‘What is it about working men and women they find so offensive?’

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Listening to President Obama’s speech this morning at the United Auto Workers Annual Conference, Benjy Sarlin noted Obama was delivering a “barnburner,” adding, “This is old school Obama.”

After having seen it, that assessment seems more than fair. The president is eager, especially today (see Michigan, Republican primary in) to remind the country that at a time of crisis, when the American automotive industry was on the brink of collapse, the right was wrong and the left was right.

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After walking through the circumstances that led to the rescue policy – and noting for the record that there was no private capital lying around, ready to bolster the Big Three – Obama reminded folks that there were some who wanted to “do nothing,” and “allow these companies to fail.” He added, “Some even said we should ‘let Detroit go bankrupt.’”

The president didn’t mention any names, but he didn’t have to.

At that point, Obama lowered the boom.

“I’ve got to admit, it’s been funny to watch some of these folks completely rewrite history now that you’re back on your feet. The same folks who said if we went forward with our plan to rescue Detroit, ‘you can kiss the American automotive industry goodbye.’ Now they’re saying, ‘We were right all along.’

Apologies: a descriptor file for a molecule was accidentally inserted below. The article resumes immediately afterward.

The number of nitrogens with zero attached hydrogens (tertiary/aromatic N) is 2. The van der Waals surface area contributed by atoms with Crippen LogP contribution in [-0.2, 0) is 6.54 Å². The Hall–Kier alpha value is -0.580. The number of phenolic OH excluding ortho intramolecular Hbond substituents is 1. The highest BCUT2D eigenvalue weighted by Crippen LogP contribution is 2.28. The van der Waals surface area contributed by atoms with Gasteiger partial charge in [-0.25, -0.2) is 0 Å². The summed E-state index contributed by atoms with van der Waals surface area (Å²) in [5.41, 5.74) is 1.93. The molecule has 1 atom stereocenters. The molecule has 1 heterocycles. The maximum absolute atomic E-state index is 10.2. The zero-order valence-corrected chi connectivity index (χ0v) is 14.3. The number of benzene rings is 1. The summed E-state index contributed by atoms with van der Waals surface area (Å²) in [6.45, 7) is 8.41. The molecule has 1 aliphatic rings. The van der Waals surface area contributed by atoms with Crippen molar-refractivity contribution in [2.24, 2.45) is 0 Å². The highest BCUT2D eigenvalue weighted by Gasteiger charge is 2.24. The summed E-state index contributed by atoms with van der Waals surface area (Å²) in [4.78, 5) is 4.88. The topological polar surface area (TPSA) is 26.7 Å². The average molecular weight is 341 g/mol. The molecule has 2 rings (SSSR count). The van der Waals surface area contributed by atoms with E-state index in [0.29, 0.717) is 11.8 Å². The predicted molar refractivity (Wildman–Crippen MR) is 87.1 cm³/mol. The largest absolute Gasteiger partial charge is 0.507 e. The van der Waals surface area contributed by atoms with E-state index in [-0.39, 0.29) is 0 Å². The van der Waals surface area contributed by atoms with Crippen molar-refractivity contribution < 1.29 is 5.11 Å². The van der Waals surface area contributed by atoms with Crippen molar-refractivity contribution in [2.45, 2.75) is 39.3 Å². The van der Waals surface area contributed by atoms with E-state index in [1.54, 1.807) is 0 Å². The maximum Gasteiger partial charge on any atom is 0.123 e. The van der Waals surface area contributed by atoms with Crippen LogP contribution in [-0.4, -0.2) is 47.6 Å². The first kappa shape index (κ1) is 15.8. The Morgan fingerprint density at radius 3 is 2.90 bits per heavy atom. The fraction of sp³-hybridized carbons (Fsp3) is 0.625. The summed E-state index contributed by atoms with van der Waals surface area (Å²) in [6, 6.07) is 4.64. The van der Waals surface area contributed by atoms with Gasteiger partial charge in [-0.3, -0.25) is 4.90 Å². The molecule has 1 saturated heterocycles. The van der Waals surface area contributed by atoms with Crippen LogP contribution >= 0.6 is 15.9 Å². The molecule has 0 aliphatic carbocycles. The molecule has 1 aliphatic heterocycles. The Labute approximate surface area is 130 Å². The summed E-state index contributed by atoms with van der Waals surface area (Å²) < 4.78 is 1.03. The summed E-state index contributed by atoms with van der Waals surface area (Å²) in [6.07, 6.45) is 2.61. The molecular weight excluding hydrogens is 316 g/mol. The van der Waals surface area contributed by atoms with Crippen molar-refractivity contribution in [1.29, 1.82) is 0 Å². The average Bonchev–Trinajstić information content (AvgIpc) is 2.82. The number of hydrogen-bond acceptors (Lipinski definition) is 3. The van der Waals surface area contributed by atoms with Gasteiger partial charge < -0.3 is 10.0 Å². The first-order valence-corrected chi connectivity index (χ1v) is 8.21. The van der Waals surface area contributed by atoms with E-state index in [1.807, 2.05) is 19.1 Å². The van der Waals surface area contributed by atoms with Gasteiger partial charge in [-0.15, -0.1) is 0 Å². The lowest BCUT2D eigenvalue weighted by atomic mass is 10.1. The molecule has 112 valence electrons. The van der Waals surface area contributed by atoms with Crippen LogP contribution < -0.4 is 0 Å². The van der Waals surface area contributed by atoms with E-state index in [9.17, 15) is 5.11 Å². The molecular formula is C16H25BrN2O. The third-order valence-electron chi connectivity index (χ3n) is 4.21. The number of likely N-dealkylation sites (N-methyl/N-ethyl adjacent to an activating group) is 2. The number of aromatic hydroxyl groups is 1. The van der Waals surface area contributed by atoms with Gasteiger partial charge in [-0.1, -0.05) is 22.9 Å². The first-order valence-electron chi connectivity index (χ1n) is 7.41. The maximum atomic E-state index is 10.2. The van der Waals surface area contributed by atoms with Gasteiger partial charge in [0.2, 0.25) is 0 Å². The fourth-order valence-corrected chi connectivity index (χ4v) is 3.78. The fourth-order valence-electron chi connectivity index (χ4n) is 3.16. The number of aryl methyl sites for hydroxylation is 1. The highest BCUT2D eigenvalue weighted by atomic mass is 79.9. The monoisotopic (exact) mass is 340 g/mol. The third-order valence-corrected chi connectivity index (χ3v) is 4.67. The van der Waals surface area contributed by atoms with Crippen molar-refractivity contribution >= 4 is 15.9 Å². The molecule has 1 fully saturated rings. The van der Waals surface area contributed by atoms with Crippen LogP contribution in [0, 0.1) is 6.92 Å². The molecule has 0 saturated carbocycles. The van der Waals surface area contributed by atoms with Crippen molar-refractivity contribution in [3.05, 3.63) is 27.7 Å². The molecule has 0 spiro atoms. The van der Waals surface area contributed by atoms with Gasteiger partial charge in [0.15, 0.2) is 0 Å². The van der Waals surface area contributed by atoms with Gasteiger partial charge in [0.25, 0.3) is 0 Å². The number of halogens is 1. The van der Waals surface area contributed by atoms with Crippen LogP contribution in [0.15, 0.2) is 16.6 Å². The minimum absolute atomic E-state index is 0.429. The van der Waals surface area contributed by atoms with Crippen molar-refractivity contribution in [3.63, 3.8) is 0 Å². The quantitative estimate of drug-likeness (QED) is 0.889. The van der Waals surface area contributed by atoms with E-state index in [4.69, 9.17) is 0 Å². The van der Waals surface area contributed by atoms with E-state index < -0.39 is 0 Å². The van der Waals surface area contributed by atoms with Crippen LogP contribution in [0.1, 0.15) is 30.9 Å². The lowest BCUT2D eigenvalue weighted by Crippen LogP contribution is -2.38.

“Or you’ve got folks saying, ‘The real problem was with the workers. They all made out like bandits. Saving the American auto industry was just about paying back unions.’ Really? Even by the standards of this town, that’s a load of you-know-what. About 700,000 retirees saw a reduction in the health care benefits they had earned. Many of you saw hours reduced, or pay and wages scaled back. You gave up some of your rights as workers. Promises were made to you over the years that you gave up for the sake and survival of this industry, its workers, their families…. I keep hearing these folks talk about ‘values’ all the time. You want to talk about values? Hard work – that’s a value. Looking out for one another – that’s a value. The idea that we’re all in it together – that I am my brother’s keeper; I am my sister’s keeper – that’s a value.

“But they’re still talking about you as if you’re some greedy special interest that needs to be beaten down. Since when are hardworking men and women special interests? Since when is the idea that we look out for one another a bad thing? I remember my old friend Ted Kennedy; he used to say, ‘What is it about working men and women they find so offensive?’”

It was as stark a reminder as any that the success of the president’s policy will be at the heart of his re-election effort. Indeed, as Greg Sargent noted earlier, “Obama used the auto-bailout argument as a jumping off point for his larger case: That Democrats and Republicans have fundamental ideological differences over government’s role in stepping in and protecting working people and ordinary Americans against the depredations and excesses of unfettered free market capitalism, and that this all flows from a difference over moral values and priorities.”

If that’s not a good debate to serve at the heart of a national clash between the parties, I don’t know what is.

'What is it about working men and women they find so offensive?'

Updated